I do not think that the cartoons should have been printed because people should have know that in any cartoon people will get offended. Especially with them knowing how offensive the Muslims would take this cartoon as there have been similar incidences like this in the past. I don't think that their printing was an attempt to adjust everyone's culture to Denmark because the whole point of people sending cartoons to the newspaper was to fight media censorship, not to adjust peoples' culture. I think that you should have included the pictures in the assignment because it's really hard to understand what's so bad about them without actually seeing them and also so we can prepare ourselves when we see things offensive to us in the future.

  • Mocking a religion is not right.

    It is very offensive towards muslims so I dont think it is okay.

    Same thing would happen if offensive publications of Jesus were published. Chistians and muslims would be very offended.

  • No.

    "then you must support all publications, even if you don't personally agree with them." <- lol, so wrong. The newspaper has every right to publish such cartoons, but they should exercise jurisdiction over what they publish unless the cartoons were particularly important for some reason.

  • I oppose the publication of cartoons of Muhammad as it is disrespectful to a large religious population.

    Newspapers should still be respectful of all religions, no matter what the political issue. Muhammad's image is considered blasphemous in Islam and it is a slap in the face to Muslims for a paper to depict him in cartoons. It is blatantly disrespectful and biased to publish the cartoons and just shows that the paper does not care about insulting a large religious group.

    Posted by: TMacias
  • Publishing cartoons mocking a religon is not right.

    To avoid conflict it is best to not allow others to make a mockery of one others faith. That being said I would like to correct a few and state the Muhammad (saw) is a Prophet and not a God.

  • No matter what events happened that involved the Islamic religion, people still don't have the right to mock someone's God. It's just not right for ethical, moral and religious reasons. Other than radical Muslims and Wahabists there are good Muslims too

    I agree that there are some groups of Islamic radicals and terrorists, but out of respect for the good Muslims in this world we could resist the need to make a joke out of Muslim religious figures. There are bad Christians too, but then again there are good ones too. So, the bottom line is, when there are a few rotten eggs in the basket we get rid of the few rotten eggs and not the basket.

    Posted by: B3rtFully
  • Publishing the cartoons of Muhammad was not the right thing to do because disrespecting anyone's god is not a professional thing to do.

    If the cartoons were meant to cause controversy, not enough thought was put into the consequences. Nothing good came out of publishing them and to purposely incite anyone to call for your death is nor a reasonable or responsible act. The radical Muslim community does not need any more excuses to act in revenge against the rest of the world.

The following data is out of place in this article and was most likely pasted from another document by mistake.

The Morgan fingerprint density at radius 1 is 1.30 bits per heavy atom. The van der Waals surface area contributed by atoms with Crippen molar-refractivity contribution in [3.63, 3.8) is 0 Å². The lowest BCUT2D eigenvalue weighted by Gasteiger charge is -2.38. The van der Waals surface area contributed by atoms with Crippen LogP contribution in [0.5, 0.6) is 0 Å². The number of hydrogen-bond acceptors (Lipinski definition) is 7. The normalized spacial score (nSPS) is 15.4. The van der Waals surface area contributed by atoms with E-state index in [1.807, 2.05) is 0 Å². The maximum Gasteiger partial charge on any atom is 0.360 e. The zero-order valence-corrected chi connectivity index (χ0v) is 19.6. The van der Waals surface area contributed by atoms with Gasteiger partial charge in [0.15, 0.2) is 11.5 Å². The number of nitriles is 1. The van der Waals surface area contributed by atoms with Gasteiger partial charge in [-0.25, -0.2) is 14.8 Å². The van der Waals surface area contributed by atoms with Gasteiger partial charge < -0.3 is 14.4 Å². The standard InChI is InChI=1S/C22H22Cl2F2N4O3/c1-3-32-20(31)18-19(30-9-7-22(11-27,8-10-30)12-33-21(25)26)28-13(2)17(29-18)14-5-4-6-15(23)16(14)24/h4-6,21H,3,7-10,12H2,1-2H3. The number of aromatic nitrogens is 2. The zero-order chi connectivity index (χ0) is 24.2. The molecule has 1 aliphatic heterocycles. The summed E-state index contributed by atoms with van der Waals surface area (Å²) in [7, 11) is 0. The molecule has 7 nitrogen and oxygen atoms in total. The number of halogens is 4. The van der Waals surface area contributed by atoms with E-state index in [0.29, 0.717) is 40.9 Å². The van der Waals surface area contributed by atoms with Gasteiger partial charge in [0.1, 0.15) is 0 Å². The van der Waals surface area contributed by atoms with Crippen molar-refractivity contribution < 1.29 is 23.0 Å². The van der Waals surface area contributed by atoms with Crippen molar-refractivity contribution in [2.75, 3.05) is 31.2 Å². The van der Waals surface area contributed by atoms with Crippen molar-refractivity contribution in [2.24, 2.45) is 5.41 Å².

Posted by: EveC
  • It is a form of racism.

    You might say that Islam isn't a race, but it still is a form of showing open dislike for another person's religion. Decades ago, we barely respected black rights. Now, Christian, atheist and Jewish ignorance is revealing itself again by poking fun at the leaders of those who deserve to be respected, if not for what they preach then for their achievements. How often do you see african-american racism portrayed so clearly in the media? And if there is any, isn't it condemned? The press is not free, not at all. It yields to the views of the people, otherwise it would go out of business. Consider Rupert Murdoch and his rapidly crumbling empire. Learn this then, the this 'so-called' press that you so admire, it holds little power in the face of justice. In this case, the Danish cartoonist fully expected a lack of protest while he sat safely at home. No large protest was carried out; the Muslim population itself in Denmark is very low. That his why he continues penning his ignorance down on paper with a bare knowledge of what Islam is really like. On the face of it, little people know that the terrorists you hate are never condoned by a population of reasonable Muslims who know they themselves are at threat. So why would they condone them? Learn before you speak.

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Contejour says2013-10-11T10:37:12.707
Let's be very clear on what sort of character is getting mockedTraditional sources state that Aisha was married to Muhammad at the age of six, but she stayed in her parents' home until the age of nine, when the marriage was consummated with Muhammad, then 53, in Medina;[8][9][10] with the exception of al-Tabari who records that she was ten years old.[11] lovely guy worthy of respect ?